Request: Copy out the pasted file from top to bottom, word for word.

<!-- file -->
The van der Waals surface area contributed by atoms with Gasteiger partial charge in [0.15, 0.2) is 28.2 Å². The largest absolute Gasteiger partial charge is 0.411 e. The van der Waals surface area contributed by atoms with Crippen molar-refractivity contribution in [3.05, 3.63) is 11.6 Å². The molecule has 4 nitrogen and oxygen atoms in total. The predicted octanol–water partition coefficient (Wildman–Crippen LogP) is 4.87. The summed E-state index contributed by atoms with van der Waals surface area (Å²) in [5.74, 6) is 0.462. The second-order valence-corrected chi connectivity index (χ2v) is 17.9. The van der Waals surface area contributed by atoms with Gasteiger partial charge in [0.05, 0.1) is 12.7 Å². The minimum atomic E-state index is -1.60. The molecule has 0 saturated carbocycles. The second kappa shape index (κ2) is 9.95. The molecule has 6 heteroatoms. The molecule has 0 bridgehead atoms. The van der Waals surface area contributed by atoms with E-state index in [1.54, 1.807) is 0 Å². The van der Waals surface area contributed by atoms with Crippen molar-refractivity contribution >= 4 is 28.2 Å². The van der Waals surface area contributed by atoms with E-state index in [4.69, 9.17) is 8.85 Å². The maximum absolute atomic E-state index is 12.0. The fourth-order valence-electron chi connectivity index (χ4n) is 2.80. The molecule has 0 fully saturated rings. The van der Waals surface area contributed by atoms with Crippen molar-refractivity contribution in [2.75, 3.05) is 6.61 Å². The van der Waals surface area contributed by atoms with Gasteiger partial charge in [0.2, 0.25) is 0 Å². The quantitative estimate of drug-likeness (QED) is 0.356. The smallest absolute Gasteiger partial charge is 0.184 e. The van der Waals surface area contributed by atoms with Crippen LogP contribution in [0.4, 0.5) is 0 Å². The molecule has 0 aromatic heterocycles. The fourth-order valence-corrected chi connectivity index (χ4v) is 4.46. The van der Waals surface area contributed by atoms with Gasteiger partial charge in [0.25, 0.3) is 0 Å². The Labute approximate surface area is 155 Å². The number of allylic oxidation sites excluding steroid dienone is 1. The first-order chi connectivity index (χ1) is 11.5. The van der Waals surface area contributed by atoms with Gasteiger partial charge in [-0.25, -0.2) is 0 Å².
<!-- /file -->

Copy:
The van der Waals surface area contributed by atoms with Gasteiger partial charge in [0.15, 0.2) is 28.2 Å². The largest absolute Gasteiger partial charge is 0.411 e. The van der Waals surface area contributed by atoms with Crippen molar-refractivity contribution in [3.05, 3.63) is 11.6 Å². The molecule has 4 nitrogen and oxygen atoms in total. The predicted octanol–water partition coefficient (Wildman–Crippen LogP) is 4.87. The summed E-state index contributed by atoms with van der Waals surface area (Å²) in [5.74, 6) is 0.462. The second-order valence-corrected chi connectivity index (χ2v) is 17.9. The van der Waals surface area contributed by atoms with Gasteiger partial charge in [0.05, 0.1) is 12.7 Å². The minimum atomic E-state index is -1.60. The molecule has 0 saturated carbocycles. The second kappa shape index (κ2) is 9.95. The molecule has 6 heteroatoms. The molecule has 0 bridgehead atoms. The van der Waals surface area contributed by atoms with E-state index in [1.54, 1.807) is 0 Å². The van der Waals surface area contributed by atoms with Crippen molar-refractivity contribution >= 4 is 28.2 Å². The van der Waals surface area contributed by atoms with E-state index in [4.69, 9.17) is 8.85 Å². The maximum absolute atomic E-state index is 12.0. The fourth-order valence-electron chi connectivity index (χ4n) is 2.80. The molecule has 0 fully saturated rings. The van der Waals surface area contributed by atoms with Crippen molar-refractivity contribution in [2.75, 3.05) is 6.61 Å². The van der Waals surface area contributed by atoms with Gasteiger partial charge in [0.2, 0.25) is 0 Å². The quantitative estimate of drug-likeness (QED) is 0.356. The smallest absolute Gasteiger partial charge is 0.184 e. The van der Waals surface area contributed by atoms with Crippen LogP contribution in [0.4, 0.5) is 0 Å². The molecule has 0 aromatic heterocycles. The fourth-order valence-corrected chi connectivity index (χ4v) is 4.46. The van der Waals surface area contributed by atoms with Gasteiger partial charge in [0.25, 0.3) is 0 Å². The Labute approximate surface area is 155 Å². The number of allylic oxidation sites excluding steroid dienone is 1. The first-order chi connectivity index (χ1) is 11.5. The van der Waals surface area contributed by atoms with Gasteiger partial charge in [-0.25, -0.2) is 0 Å².